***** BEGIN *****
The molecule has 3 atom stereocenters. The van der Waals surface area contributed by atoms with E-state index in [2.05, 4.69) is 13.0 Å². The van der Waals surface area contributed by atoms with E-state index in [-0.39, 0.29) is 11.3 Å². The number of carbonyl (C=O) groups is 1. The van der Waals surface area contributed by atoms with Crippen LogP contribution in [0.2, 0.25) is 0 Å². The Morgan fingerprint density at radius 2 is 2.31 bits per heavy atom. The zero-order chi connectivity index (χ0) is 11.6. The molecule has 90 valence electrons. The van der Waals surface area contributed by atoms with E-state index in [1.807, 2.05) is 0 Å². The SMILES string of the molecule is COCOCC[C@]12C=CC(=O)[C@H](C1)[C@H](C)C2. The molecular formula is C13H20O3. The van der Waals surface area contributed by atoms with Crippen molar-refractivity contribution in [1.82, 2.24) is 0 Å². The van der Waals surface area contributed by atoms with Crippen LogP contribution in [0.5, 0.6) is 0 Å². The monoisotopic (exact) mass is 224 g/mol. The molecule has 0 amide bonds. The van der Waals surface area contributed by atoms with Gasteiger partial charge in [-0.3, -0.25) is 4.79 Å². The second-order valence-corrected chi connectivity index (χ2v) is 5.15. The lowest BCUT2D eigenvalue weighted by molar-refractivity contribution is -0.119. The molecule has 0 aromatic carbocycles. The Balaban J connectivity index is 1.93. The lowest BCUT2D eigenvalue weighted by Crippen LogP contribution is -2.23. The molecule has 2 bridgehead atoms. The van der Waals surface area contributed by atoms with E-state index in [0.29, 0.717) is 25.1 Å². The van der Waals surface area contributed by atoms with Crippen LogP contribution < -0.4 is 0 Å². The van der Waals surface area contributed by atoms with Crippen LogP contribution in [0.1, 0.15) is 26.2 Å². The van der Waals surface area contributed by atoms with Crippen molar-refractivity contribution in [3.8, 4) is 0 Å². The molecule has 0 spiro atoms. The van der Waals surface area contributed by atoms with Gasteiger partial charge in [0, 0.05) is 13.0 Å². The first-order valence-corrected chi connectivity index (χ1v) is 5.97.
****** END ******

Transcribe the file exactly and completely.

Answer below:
The molecule has 3 atom stereocenters. The van der Waals surface area contributed by atoms with E-state index in [2.05, 4.69) is 13.0 Å². The van der Waals surface area contributed by atoms with E-state index in [-0.39, 0.29) is 11.3 Å². The number of carbonyl (C=O) groups is 1. The van der Waals surface area contributed by atoms with Crippen LogP contribution in [0.2, 0.25) is 0 Å². The Morgan fingerprint density at radius 2 is 2.31 bits per heavy atom. The zero-order chi connectivity index (χ0) is 11.6. The molecule has 90 valence electrons. The van der Waals surface area contributed by atoms with E-state index in [1.807, 2.05) is 0 Å². The SMILES string of the molecule is COCOCC[C@]12C=CC(=O)[C@H](C1)[C@H](C)C2. The molecular formula is C13H20O3. The van der Waals surface area contributed by atoms with Crippen molar-refractivity contribution in [1.82, 2.24) is 0 Å². The van der Waals surface area contributed by atoms with Crippen LogP contribution in [0.5, 0.6) is 0 Å². The monoisotopic (exact) mass is 224 g/mol. The molecule has 0 amide bonds. The van der Waals surface area contributed by atoms with Gasteiger partial charge in [-0.3, -0.25) is 4.79 Å². The second-order valence-corrected chi connectivity index (χ2v) is 5.15. The lowest BCUT2D eigenvalue weighted by molar-refractivity contribution is -0.119. The molecule has 0 aromatic carbocycles. The Balaban J connectivity index is 1.93. The lowest BCUT2D eigenvalue weighted by Crippen LogP contribution is -2.23. The molecule has 2 bridgehead atoms. The van der Waals surface area contributed by atoms with E-state index in [0.29, 0.717) is 25.1 Å². The van der Waals surface area contributed by atoms with Crippen LogP contribution < -0.4 is 0 Å². The van der Waals surface area contributed by atoms with Crippen LogP contribution in [0.1, 0.15) is 26.2 Å². The van der Waals surface area contributed by atoms with Crippen molar-refractivity contribution in [3.8, 4) is 0 Å². The molecule has 0 spiro atoms. The van der Waals surface area contributed by atoms with Gasteiger partial charge in [0, 0.05) is 13.0 Å². The first-order valence-corrected chi connectivity index (χ1v) is 5.97.